Information for Patients Patients should be instructed to notify their physician if they suspect they are pregnant, become pregnant, or intend to become pregnant during therapy. A pregnancy test should be done if there is any suspicion of pregnancy and continuation of treatment should be discussed with their physician. Patients should notify their physician if they develop shortness of breath, persistent cough, difficulty with breathing when lying down, or swelling in their extremities.
Overdosage Symptoms may include nasal congestion, syncope or hallucinations. Measures to support BP should be taken if necessary.
CV disease, Raynaud's syndrome, renal or hepatic impairment, peptic ulcer, GI bleeding, history of psychosis, hypertension. May affect ability to drive or operate machinery. Pregnancy, lactation. Prolonged use and/or usage of high doses may lead to psychiatric disorders, pleural/retroperitoneal fibrosis or cardiac valvular fibrosis. Monitor serum prolactin level mthly until normalisation. Monitor hepatic function regularly in patients with hepatic impairment.
ncreased risk of orthostatic hypotension when used with antihypertensives. May increase vasoconstriction effect of dopamine. May reduce vasodilation effect of nitroglycerin. Concurrent use with SSRIs or TCAs may increase the risk of serotonin syndrome. Potentially Fatal: Risk of serotonin syndrome with sibutramine.
Information Not Available
Oral Inhibition of physiological lactation Adult: 1 mg as a single dose on the 1st day postpartum. Hepatic impairment: Dosage adjustments may be needed.
Oral Suppression of lactation Adult: 250 mcg every 12 hr for 2 days. Hepatic impairment: Dosage adjustments may be needed.
Oral Hyperprolactinemia-associated disorders Adult: Initially, 500 mcg/wk then increased at mthly intervals by 500 mcg/wk according to response. Wkly dose may be admin on a single occasion or in 2 divided doses on separate days; doses >1 mg should be given as divided doses. Usual dose: 1 mg (up to 4.5 mg)/wk. Hepatic impairment: Dosage adjustments may be needed.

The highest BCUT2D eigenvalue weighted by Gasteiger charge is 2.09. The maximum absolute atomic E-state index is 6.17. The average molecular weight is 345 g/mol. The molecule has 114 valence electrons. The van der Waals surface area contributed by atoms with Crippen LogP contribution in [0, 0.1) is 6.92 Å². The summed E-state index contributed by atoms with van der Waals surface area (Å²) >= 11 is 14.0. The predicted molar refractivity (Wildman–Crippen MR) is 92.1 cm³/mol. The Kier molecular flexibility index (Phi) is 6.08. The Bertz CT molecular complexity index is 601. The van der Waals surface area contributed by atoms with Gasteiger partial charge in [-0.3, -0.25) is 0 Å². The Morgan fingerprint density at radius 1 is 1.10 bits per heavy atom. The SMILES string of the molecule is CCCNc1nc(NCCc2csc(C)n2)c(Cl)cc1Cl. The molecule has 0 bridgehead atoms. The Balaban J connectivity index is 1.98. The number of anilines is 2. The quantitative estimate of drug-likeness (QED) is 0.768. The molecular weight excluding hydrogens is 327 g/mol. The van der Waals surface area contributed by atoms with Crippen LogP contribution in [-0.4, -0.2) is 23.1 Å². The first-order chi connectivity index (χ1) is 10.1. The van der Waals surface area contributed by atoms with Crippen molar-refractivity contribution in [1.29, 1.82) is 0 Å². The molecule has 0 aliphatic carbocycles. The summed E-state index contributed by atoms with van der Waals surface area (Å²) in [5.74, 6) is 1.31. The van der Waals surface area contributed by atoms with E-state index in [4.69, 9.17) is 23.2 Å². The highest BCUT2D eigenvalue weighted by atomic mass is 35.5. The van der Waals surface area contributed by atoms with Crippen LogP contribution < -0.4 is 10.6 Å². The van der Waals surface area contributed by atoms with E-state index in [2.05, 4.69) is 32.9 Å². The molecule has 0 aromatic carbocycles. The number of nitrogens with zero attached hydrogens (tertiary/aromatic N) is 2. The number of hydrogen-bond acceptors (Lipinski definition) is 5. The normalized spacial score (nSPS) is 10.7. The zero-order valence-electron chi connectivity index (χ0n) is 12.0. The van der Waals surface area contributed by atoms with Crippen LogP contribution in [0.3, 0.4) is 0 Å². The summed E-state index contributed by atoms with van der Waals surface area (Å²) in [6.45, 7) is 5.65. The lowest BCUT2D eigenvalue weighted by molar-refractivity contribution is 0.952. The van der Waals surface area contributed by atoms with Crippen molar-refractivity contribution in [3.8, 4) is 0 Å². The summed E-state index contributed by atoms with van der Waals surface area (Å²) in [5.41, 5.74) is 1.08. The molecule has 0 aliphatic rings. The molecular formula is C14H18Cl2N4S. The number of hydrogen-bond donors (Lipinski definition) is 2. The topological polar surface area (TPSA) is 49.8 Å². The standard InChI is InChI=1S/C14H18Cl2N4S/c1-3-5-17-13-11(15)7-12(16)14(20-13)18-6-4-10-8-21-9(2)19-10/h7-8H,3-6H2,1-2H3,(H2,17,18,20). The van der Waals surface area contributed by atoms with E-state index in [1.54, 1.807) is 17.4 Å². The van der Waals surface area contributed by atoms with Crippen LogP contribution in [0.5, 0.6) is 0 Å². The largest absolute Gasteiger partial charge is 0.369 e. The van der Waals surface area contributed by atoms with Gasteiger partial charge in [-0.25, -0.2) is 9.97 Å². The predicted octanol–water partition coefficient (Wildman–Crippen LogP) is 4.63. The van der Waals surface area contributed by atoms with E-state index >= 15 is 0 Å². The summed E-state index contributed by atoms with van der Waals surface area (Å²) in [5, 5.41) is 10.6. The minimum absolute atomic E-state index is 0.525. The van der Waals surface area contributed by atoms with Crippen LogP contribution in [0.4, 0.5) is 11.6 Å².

Oral Adjunct to levodopa treatment in Parkinson's disease Adult: Initially, 0.5 mg daily in monotherapy and 1 mg daily as adjunct, may increase in increments of 0.5-1 mg at 7- or 14-day intervals. Max: 3 mg daily. Elderly: Start with lower doses. Hepatic impairment: Dosage adjustments may be needed.
Oral As monotherapy in Parkinson's disease Oral: Store at 20-25?C. Adult: Initially, 0.5 mg daily in monotherapy and 1 mg daily as adjunct, may increase in increments of 0.5-1 mg at 7- or 14-day intervals. Max: 3 mg daily. Elderly: Start with lower doses. Hepatic impairment: Dosage adjustments may be needed.
Should be taken with food
Caution when used during pregnancy
Caution when used during lactation
Studies of this medicine have been done only in adult patients, and there is no specific information comparing use of cabergoline in children with use in other age groups
Many medicines have not been studied specifically in older people. Therefore, it may not be known whether they work exactly the same way they do in younger adults or if they cause different side effects or problems in older people. There is no specific information comparing use of cabergoline in the elderly with use in other age groups.
Hypersensitivity to ergot derivatives. Uncontrolled hypertension
Oral: Store at 20-25 ℃
Oral: Store at 20-25 ℃